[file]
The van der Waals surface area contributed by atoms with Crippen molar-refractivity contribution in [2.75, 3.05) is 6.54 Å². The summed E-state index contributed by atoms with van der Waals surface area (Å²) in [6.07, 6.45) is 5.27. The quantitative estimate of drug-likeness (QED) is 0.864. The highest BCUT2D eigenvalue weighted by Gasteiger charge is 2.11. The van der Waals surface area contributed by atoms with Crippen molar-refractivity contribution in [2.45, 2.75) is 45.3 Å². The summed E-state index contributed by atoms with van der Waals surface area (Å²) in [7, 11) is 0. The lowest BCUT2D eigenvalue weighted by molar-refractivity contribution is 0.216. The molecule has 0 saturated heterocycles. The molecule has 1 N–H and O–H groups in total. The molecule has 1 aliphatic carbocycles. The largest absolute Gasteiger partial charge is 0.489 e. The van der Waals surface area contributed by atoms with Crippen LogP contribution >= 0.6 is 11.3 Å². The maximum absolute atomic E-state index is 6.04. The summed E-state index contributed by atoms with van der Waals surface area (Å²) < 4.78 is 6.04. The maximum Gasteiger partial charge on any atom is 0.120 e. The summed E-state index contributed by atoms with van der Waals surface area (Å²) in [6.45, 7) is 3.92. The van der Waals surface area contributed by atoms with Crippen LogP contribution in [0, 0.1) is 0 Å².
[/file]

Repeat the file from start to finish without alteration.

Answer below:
The van der Waals surface area contributed by atoms with Crippen molar-refractivity contribution in [2.75, 3.05) is 6.54 Å². The summed E-state index contributed by atoms with van der Waals surface area (Å²) in [6.07, 6.45) is 5.27. The quantitative estimate of drug-likeness (QED) is 0.864. The highest BCUT2D eigenvalue weighted by Gasteiger charge is 2.11. The van der Waals surface area contributed by atoms with Crippen molar-refractivity contribution in [2.45, 2.75) is 45.3 Å². The summed E-state index contributed by atoms with van der Waals surface area (Å²) in [7, 11) is 0. The lowest BCUT2D eigenvalue weighted by molar-refractivity contribution is 0.216. The molecule has 0 saturated heterocycles. The molecule has 1 N–H and O–H groups in total. The molecule has 1 aliphatic carbocycles. The largest absolute Gasteiger partial charge is 0.489 e. The van der Waals surface area contributed by atoms with Crippen LogP contribution >= 0.6 is 11.3 Å². The maximum absolute atomic E-state index is 6.04. The summed E-state index contributed by atoms with van der Waals surface area (Å²) < 4.78 is 6.04. The maximum Gasteiger partial charge on any atom is 0.120 e. The summed E-state index contributed by atoms with van der Waals surface area (Å²) in [6.45, 7) is 3.92. The van der Waals surface area contributed by atoms with Crippen LogP contribution in [0, 0.1) is 0 Å².